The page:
No, you’re not experiencing deja vu. This is in fact the second time in the span of about a week that we’ve brought you news on a new, limited edition Seiko based on their original 6159 diver introduced in 1968. Like last week’s moon shot, this watch (actually, a pair of watches) carry a price tag that will likely only make sense to Seiko completists. If you’re into the Seiko dive aesthetic at all (barrel case, muscular lugs, relatively spartan dial designs) these watches are going to have an immediate pull, but because of their price point and limited nature of each, they might be the kind of watch that you just have to admire from afar.
In the grand tradition of Seiko bestowing names to watches that are cumbersome, to put it kindly, these watches are officially known as the Seiko Prospex 1968 Diver’s Modern Re-Interpretation. If that sounds familiar, it’s because Seiko has gone back to the 1968 well several times (with good reason). The watches produced in ‘68 are genuinely historic, representing breakthroughs in dive watch tech, and a leap forward for the brand that we’re still feeling the ripples of to this day. Ostensibly, these new watches have been produced to celebrate the upcoming 63rd Japanese Antarctic Research Expedition (JARE), something Seiko has dipped into before (multiple times), so they’re part of the growing “Ice Diver” sub-collection of Prospex divers. Really, I promise, you’re not experiencing deja vu.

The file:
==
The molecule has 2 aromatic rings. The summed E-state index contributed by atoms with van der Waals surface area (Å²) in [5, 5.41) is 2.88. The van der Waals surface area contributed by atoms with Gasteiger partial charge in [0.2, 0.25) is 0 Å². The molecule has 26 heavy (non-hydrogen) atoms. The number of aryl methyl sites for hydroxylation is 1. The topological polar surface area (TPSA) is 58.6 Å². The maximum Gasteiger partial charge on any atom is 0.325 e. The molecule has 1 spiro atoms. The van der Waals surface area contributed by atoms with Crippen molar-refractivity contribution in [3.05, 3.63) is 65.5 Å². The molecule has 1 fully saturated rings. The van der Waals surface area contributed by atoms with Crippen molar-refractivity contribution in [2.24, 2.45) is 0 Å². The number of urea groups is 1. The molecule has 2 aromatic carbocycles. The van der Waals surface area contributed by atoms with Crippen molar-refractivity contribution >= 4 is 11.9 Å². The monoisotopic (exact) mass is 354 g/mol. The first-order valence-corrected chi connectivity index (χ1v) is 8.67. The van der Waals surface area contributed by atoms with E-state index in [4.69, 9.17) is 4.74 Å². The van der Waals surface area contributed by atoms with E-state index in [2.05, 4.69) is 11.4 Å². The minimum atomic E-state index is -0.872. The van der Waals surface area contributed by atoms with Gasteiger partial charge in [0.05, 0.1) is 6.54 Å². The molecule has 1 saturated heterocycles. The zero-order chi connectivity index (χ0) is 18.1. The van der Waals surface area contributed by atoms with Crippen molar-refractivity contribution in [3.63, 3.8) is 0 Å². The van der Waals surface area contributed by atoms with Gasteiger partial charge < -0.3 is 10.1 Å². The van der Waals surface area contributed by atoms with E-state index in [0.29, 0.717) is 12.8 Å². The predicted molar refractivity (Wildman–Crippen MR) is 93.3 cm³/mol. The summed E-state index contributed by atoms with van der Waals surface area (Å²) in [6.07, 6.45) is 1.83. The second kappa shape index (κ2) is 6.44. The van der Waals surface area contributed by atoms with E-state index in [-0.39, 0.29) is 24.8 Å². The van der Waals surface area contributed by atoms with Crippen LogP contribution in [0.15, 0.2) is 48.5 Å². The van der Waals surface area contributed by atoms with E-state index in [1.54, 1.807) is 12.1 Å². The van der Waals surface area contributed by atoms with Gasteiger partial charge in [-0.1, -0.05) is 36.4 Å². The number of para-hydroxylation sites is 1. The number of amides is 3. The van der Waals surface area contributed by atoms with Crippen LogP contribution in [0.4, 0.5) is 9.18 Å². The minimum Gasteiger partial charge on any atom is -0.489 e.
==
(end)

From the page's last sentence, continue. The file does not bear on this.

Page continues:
The SLA055J1 is the icier of the two new limited edition offerings, with a cool blue dial and matching accents on the bezel and rehaut. The SLA057J1 has the more classic, vintage inspired look, with a glossy black dial and gilt accents. The cases measure 42.6mm in diameter and 13.1mm tall, and the movement powering both is the high grade caliber 8L35. It’s notable that this is not a high frequency movement, which you might expect in a watch modeled after 6159, which is famously remembered for being the first high-beat professional dive watch. Further, the water resistance rating on these watches is 200 meters. That’s plenty, of course, but once again can’t match the 300 meters of the original from 1968.
The specs, then, are somewhat anachronistic, but the watches themselves leave a visual impression that might make up for it. The stainless steel watches appear to be finished with the type of crisp transitions you’d expect from Grand Seiko, and put these firmly in the luxury-diver category despite the Prospex branding that many enthusiasts more closely associate with tool watches. As mentioned above, they’re also limited editions, making them appealing collector’s pieces.
The blue SLA055J1 and the black SLA057J1 each carry a retail price of $4,600. The SLA055J1 is limited to 1,300 pieces, while the SLA057J1 is limited to 600. Both are available in January. Seiko